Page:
05/02/2012 02:42 EDT | Updated 05/04/2012 12:21 EDT

Rogers Closes Media Websites:, Among 8 Sites Shutting Down


Rogers Media has announced that it is closing eight of its websites, including and

The company informed employees of the decision in an e-mail on Wednesday afternoon, reports a Rogers-owned publication.

According to Marketing Magazine, Rogers Media chief digital media officer Jason Tafler told staff that “decisions like this are never easy.”

“Leading companies in any industry must take calculated risks and learn from their experiences in the marketplace,” he wrote.


“We acquired these websites over the past several years, and despite solid user and advertiser engagement, we are making the strategic decision to focus our resources on multiplatform integration and growth opportunities for our premium brands.”

The affected websites are and, as well and, Ciné,, and

In an e-mail to The Huffington Post Canada, Rogers Media spokeswoman Andrea Goldstein said the decision was based on the company’s “long-term growth strategy.”

“We remain committed to investing in areas of growth and areas where we can win,” she said. “Our vision remains intact – to build the most connected relationships through a superior audience, unrivalled intelligence and world-class digital experiences.”

Goldstein told HuffPost that the decision will affect about 20 full-time Rogers employees, but said that the company is “currently engaged in the process of identifying new roles for some of the impacted individuals.”

The move has ignited a mix of shock and disappointment on Twitter, where @CanMediaLayoffs first made the news public on Wednesday.

Much of the outrage appears to stem from the decision to shutter, a popular lifestyle site aimed at women that has attracted a dedicated following since launching in 2004.

“@sweetspotdotca is no longer. It seems the entrepreneurial spirit at "big red" died with Ted Rogers. #shameshameshame,” Tweeted founder Joanna Track.

Track, who is currently CEO of Toronto-based online retailer, sold a minority interest in the site to Rogers in 2006. Rogers acquired the remainder of the company in early 2011.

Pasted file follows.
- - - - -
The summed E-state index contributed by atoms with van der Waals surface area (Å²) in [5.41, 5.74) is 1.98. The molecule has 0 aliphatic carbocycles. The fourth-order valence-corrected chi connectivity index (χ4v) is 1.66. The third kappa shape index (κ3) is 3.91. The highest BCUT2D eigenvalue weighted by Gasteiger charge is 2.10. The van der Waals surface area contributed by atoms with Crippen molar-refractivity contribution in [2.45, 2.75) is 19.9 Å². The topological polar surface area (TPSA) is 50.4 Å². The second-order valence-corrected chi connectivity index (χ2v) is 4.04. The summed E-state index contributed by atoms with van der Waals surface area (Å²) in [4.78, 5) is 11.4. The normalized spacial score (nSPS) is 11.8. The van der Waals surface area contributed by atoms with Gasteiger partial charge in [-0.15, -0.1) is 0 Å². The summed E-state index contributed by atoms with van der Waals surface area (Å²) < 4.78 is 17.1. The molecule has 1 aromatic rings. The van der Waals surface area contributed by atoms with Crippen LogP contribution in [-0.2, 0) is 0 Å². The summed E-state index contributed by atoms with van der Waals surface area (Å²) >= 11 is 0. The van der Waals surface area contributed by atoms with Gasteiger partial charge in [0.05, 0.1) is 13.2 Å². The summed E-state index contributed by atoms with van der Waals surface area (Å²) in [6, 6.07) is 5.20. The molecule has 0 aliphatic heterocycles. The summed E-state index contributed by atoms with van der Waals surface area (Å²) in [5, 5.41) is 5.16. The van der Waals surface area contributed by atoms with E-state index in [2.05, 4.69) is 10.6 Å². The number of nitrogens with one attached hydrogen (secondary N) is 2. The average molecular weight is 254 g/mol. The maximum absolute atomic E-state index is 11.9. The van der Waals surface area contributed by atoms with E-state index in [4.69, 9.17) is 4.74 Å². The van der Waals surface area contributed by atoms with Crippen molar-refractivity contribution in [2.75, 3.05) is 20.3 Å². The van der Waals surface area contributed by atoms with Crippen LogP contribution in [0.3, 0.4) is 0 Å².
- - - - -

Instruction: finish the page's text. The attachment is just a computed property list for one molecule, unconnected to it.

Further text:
In a written statement, Track said she was “deeply saddened” to hear about the death of what she called “the first trend spotting guide of its kind for Canadians.”

“I built it with an entrepreneurial drive and energy, but unfortunately that torch wasn't able to keep burning,” she said. “I am devastated for the team, but I know the spirit of Sweetspot will carry on in the hearts and minds of Canadian women across this country."

According to Rogers Digital Media, the site now pulls in an estimated in 125,000 unique visitors and 1.2 million pageviews a month -- making it the No. 1 site for women aged 25 to 54.

Upon acquiring a minority stake in site in 2006, senior vice-president of consumer publishing at Rogers Marc Blondeau called “an exciting business with fabulous opportunity.”

“ has great growth potential at both the local and national levels and strengthens Rogers’ leadership position in the Canadian women’s category,” said Blondeau, who left the company in 2009.

The decision to close the websites comes after a difficult few months for parent company Rogers Communications, which has been facing increasing competition in wireless and TV markets.

In April, Canada’s largest communications company posted lacklustre first-quarter results, as year-over-year revenue dipped by 1.1 per cent to $2.95 billion, and adjusted quarterly profits fell by 16 per cent, to $256 million.

The company laid off 300 employees across its operations in March. Upon announcing the jobs cuts, which were concentrated in management and head office positions, the company described the move as a bit to increase efficiency within the organization.

On its website, Rogers Digital Media maintains that it is “one of the fastest-growing Canadian networks,” with 107 per cent year-over-year increase in unique visitors, which now total 17 million.

The Huffington Post Canada has placed a request for an interview with Rogers Media, and is currently awaiting a response.

With files from Sarah Kelsey, The Huffington Post Canada


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